Sibel K. Türker

To Love, to Kill
Ground_petit_medium
Ground - © Nurdan Hatipoğlu
Translated from the Turkish by Amy Spangler

It was back in the days when Ahmet seemed to me like a dark warrior. I was afraid of him, or in other words, I was in awe of him. We didn’t want any other friends, just the two of us. He was cranky. Now and then I would say, “Let’s invite so and so over,” but he would just shrug his shoulders and reply, “Who needs them.” He always had a long face. “Alright then,” I would concede helplessly. Eventually, I got tired of insisting. I accepted him as my one and only indispensable friend.

His grandma would tell the neighbor ladies how smart he was: Ahmet repaired broken radios, took care of blown fuses, identified the woes of vacuum cleaners and took them in for surgery in a snap. He never left his room, he was always reading, that boy. But then brains ran in his family; after all, it was too much brains that had driven his dad mad. And so Ahmet’s mom had deposited his dad at a hospital in another city before taking refuge in her own father’s house. Or so his grandma said. Whenever I went over, their sunless apartment full of stale air would give me the creeps at first. Lazy gramps would be asleep on the balcony, a newspaper in his hand, a plate full of grapes on the coffee table next to him. Flies would be buzzing around the grapes, one landing as another took flight. No matter what they cooked, it always smelled awful. Burnt meat, stuffed peppers gone sour, rotten chicken... His mom would be in her room, flipping through magazines. “Who’s there?” she would call out in a disinterested voice. His grandma would inevitably grab the first old rag she could find and sheepishly pretend to dust the television. She would stretch her neck out, motioning towards the room at the very end of the hall. “He’s in his room, reading.” I would quickly get used to the lofty air of this dusty sanctuary and slowly make my way down the hallway before knocking on the door.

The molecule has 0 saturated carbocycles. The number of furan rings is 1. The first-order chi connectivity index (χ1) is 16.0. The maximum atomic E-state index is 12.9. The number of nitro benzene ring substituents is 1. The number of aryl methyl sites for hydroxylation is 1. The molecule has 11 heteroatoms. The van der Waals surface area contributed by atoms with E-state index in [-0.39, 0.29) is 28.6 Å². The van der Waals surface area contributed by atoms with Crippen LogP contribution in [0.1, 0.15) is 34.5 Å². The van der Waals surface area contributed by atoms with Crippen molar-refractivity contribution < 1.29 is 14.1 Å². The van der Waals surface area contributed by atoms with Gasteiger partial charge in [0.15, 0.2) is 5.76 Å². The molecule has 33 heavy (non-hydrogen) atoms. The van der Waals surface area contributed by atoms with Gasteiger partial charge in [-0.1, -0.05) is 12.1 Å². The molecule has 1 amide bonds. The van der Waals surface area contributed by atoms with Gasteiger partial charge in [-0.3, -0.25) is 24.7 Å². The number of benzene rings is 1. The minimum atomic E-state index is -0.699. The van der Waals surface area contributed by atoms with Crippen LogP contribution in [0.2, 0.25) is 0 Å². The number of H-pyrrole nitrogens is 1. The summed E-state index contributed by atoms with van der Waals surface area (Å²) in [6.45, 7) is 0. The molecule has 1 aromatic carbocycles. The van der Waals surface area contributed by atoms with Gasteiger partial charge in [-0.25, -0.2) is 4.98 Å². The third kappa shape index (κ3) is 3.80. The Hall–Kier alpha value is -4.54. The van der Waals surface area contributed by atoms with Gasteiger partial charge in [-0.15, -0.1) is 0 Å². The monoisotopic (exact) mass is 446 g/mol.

He never said, “Come in”; he would leap out of bed, open the door, and then turn his back to me and jump right back in bed, without even saying hello. I could smell the dank humidity of the place, even when the windows were wide open. I’d sit on the edge of the bed and shyly look up at the ceiling, its whitewash cracked and flaky. Each time the yellow water stains would have grown a little bigger, extending across the ceiling like some sort of tasteless decor.

He would come up with a question all of a sudden, like “Have you ever heard of Marco Polo?”
“Yeah, I think we read about him in history class,” I would respond, annoyed.
“Look... I’m reading a book about his life.”
He’d shove the book right under my nose, showing me the cover.
Flinching, without further delay I would ask, “So whadda we gonna play?” At that moment, his grandmother would stick her head in through the door. “I brought you boys lemonade and cookies,” she would say, smiling. She would trudge into the room, her humungous hips crashing down with each step, and place the tray on the desk. Next she would caution us, “Don’t make too much noise, gramps is sleeping.” I knew there would be a white hair amidst the cookies, there was no question about it. And I knew that the lemonade would be warm and sugarless, and I wouldn’t want to touch the smudge-stained, unwashed surface of the glass.